Online platforms are useful, additional channels to acquire products and services. For instance, online supermarkets have been lifelines for people isolating at home because of COVID-19. Online platforms are also great channels to talk with firms and other customers, be it as a form of acquiring information, solving problems or, simply, getting emotional support. What … Continue reading The role of online shopping as a mechanism to navigate racial discrimination
Chatbots are everywhere, and used in every industry. They promise to improve customer service, by offering 24-hour service and quick answers, at a fraction of the cost of their human counterparts. Reality is, however, less… polished. Even a bit frustrating. In the paper “The dark side of AI-powered service interactions: exploring the process of … Continue reading Sources of customer dissatisfaction in AI-powered service interactions
“Self-disclosure” refers to the intentional disclosure of personal information, such as location, behaviour or feelings, to third-parties. We all do it, to an extent, because sharing little bits of personal information is a way of cementing social relationships, and increasing likability. For instance, throughout lockdown, my colleagues and I have been talking about hobbies, family, … Continue reading Analysis of COVID-19 related tweets shows emphasis on self-centric, support seeking content among users that disclose personal information
When clients disappear, and demand dries up, it is tempting to cut prices. Businesses try to lure customers back with a good deal, particularly those that sell perishable items (for instance, food and flowers), seasonable items (for instance, Father’s Day cards and gifts) and services (for instance, restaurants and hairdressers). Hotel managers, for instance, see … Continue reading Do price discounts help in crisis recovery?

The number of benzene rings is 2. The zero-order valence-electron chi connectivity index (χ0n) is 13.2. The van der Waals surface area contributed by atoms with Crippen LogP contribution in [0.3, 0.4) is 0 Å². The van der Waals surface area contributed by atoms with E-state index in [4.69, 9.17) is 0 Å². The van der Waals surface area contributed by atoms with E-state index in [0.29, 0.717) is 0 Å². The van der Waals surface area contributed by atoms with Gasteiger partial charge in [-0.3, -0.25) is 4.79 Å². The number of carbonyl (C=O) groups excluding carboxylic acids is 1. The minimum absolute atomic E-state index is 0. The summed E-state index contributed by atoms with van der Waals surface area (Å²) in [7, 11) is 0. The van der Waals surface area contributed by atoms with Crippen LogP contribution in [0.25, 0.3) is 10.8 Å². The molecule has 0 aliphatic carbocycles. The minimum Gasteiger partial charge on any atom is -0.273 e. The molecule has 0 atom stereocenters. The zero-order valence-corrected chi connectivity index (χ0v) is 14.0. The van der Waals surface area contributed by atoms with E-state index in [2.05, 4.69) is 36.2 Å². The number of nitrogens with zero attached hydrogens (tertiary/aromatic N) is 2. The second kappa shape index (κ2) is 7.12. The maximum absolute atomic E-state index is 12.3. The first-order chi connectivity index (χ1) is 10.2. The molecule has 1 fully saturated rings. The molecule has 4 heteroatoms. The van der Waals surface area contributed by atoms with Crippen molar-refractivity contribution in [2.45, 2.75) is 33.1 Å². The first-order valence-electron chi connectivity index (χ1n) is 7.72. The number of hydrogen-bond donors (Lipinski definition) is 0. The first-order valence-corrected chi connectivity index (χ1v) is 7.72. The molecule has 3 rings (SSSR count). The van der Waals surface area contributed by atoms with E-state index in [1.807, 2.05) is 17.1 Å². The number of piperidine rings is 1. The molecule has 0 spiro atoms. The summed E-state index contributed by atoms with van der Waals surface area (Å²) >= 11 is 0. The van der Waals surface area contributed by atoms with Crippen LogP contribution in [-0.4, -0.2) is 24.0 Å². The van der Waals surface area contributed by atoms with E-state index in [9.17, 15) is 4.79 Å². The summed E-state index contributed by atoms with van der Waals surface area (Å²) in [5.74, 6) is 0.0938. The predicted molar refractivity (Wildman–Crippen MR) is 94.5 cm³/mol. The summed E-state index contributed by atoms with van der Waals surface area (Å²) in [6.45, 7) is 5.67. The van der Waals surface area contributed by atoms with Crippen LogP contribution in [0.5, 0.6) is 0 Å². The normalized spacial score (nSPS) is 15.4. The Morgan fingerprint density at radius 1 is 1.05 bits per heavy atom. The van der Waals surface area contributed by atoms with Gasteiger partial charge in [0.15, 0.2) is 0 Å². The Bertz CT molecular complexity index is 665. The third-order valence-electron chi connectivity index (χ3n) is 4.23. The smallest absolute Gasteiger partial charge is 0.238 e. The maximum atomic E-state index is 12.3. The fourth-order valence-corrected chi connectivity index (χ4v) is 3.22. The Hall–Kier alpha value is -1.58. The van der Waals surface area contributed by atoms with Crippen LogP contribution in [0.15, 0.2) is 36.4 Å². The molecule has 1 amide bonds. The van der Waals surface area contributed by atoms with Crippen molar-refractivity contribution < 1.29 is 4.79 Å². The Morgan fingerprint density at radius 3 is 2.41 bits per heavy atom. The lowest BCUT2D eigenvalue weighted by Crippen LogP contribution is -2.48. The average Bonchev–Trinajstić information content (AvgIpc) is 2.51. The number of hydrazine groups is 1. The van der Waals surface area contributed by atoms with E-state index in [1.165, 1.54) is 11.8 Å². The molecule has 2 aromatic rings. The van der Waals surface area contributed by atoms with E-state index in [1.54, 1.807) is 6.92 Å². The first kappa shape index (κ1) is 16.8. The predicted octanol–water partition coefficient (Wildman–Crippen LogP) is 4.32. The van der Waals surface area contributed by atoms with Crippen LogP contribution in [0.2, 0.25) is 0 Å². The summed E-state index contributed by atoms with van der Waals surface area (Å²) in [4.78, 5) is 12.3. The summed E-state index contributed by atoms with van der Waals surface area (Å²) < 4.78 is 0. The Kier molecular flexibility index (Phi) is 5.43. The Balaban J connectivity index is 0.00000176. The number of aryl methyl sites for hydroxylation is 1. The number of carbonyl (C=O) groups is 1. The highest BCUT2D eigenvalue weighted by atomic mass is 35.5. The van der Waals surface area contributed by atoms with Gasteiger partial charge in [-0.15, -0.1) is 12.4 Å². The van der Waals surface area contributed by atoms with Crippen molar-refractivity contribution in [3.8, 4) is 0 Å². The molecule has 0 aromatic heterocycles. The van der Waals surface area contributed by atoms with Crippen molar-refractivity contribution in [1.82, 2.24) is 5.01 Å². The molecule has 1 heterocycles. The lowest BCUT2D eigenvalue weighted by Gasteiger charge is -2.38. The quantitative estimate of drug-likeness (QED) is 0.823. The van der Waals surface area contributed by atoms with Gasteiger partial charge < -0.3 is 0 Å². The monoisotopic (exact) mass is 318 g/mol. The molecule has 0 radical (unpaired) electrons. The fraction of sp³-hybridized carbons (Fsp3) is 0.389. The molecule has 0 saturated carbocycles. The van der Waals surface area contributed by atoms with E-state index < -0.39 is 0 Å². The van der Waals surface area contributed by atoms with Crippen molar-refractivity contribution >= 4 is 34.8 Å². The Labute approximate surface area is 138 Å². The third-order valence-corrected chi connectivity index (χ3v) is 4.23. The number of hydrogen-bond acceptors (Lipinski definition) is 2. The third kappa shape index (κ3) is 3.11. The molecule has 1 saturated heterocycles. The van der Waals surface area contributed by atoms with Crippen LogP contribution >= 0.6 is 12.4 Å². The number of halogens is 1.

The Journal of Public Policy & Marketing published a special collection of papers regarding COVID-19. This included a paper by Aaron R. Brough and Kelly D. Martin, discussing how the COVID-19 pandemic led to four phenomena related to personal data. The four phenomena are: Increased surveillance by governments worldwide, in the form of generalised data … Continue reading Impact of COVID-19 on the generation and disclosure of personal data
Today, I would like to share with you three podcast episodes. While discussing issues related to COVID-19, they actually offer great insight about consumer psychology, and about the limitations of technology. Why we stockpile(d) toilet paper In episode 34 the “It's all just a bunch of BS” podcast, Caroline Roux discusses decision making in … Continue reading Podcast recommendations: Why we stockpile(d) toilet paper; Why tracing COVID-19 with an app is tricky; and Why automated recommendations technology is struggling
I secured a small grant to investigate UK residents’ perceptions of contact tracing apps. I am just waiting for ethical approval, before I can start collecting data via interviews and, after that, a survey. In the meantime, I am checking the latest published research on related topics. Based on my previous work, I know … Continue reading Can the health locus of control help us understand who will download and use contact tracing apps?
Yesterday, I joined a webinar to share my colleague Liyuan Wei and I are supporting a boutique hotel to adapt to the challenges presented by COVID-19. The owner of the hotel very kindly joined us, too, to share his perspective – why he reached out to us, what he is getting from this collaboration, … Continue reading Adapting to the new normal – Webinar
At the time of writing, the UK Government is testing a contact tracing app. Contact tracing apps are seen as key in enabling an easing of lockdown measures, but are effective only if a majority of citizens use it. And that, in turn, could vary with the app’s features. A team of researchers at … Continue reading Early results suggest that UK residents would trust and use NHS contact tracing app
The UK government’s strategy to contain the spread of the SARS-Cov-2 virus has, until now, relied on extreme social distancing, via stay-at-home orders (aka lockdown). Such measures aim to slow down the rate of infection (i.e., flatten the curve) to avoid overwhelming the health services, and to allow for treatments and a vaccine to become … Continue reading COVID-19 contact tracing apps, and why marketing needs to join the discussion